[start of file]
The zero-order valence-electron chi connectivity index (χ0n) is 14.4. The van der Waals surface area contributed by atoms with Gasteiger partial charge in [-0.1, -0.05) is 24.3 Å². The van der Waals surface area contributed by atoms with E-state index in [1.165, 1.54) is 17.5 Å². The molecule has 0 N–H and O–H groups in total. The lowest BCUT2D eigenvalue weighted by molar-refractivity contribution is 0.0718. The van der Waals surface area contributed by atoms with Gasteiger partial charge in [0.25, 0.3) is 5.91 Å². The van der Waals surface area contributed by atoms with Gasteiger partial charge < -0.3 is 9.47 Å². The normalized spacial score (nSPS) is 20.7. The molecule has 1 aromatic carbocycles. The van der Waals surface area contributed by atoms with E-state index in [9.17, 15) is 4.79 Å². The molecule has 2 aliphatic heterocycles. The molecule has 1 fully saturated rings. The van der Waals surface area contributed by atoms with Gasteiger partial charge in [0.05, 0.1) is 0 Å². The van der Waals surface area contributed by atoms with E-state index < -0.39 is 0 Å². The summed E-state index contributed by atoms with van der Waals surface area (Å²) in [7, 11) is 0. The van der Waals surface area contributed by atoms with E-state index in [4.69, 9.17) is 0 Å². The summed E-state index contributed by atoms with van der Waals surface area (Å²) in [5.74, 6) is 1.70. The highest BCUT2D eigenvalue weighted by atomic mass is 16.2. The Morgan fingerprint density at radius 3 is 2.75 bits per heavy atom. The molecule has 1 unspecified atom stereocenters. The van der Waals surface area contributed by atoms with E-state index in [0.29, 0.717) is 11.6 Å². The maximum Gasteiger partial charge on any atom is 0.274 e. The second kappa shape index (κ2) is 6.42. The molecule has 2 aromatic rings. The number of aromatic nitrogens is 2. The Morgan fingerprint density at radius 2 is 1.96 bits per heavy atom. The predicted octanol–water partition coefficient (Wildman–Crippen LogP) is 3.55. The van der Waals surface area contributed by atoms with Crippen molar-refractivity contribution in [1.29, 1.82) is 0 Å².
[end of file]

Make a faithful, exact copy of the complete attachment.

The zero-order valence-electron chi connectivity index (χ0n) is 14.4. The van der Waals surface area contributed by atoms with Gasteiger partial charge in [-0.1, -0.05) is 24.3 Å². The van der Waals surface area contributed by atoms with E-state index in [1.165, 1.54) is 17.5 Å². The molecule has 0 N–H and O–H groups in total. The lowest BCUT2D eigenvalue weighted by molar-refractivity contribution is 0.0718. The van der Waals surface area contributed by atoms with Gasteiger partial charge in [0.25, 0.3) is 5.91 Å². The van der Waals surface area contributed by atoms with Gasteiger partial charge < -0.3 is 9.47 Å². The normalized spacial score (nSPS) is 20.7. The molecule has 1 aromatic carbocycles. The van der Waals surface area contributed by atoms with E-state index in [9.17, 15) is 4.79 Å². The molecule has 2 aliphatic heterocycles. The molecule has 1 fully saturated rings. The van der Waals surface area contributed by atoms with Gasteiger partial charge in [0.05, 0.1) is 0 Å². The van der Waals surface area contributed by atoms with E-state index < -0.39 is 0 Å². The summed E-state index contributed by atoms with van der Waals surface area (Å²) in [7, 11) is 0. The van der Waals surface area contributed by atoms with E-state index in [4.69, 9.17) is 0 Å². The summed E-state index contributed by atoms with van der Waals surface area (Å²) in [5.74, 6) is 1.70. The highest BCUT2D eigenvalue weighted by atomic mass is 16.2. The Morgan fingerprint density at radius 3 is 2.75 bits per heavy atom. The molecule has 1 unspecified atom stereocenters. The van der Waals surface area contributed by atoms with E-state index in [0.29, 0.717) is 11.6 Å². The maximum Gasteiger partial charge on any atom is 0.274 e. The second kappa shape index (κ2) is 6.42. The molecule has 2 aromatic rings. The number of aromatic nitrogens is 2. The Morgan fingerprint density at radius 2 is 1.96 bits per heavy atom. The predicted octanol–water partition coefficient (Wildman–Crippen LogP) is 3.55. The van der Waals surface area contributed by atoms with Crippen molar-refractivity contribution in [1.29, 1.82) is 0 Å².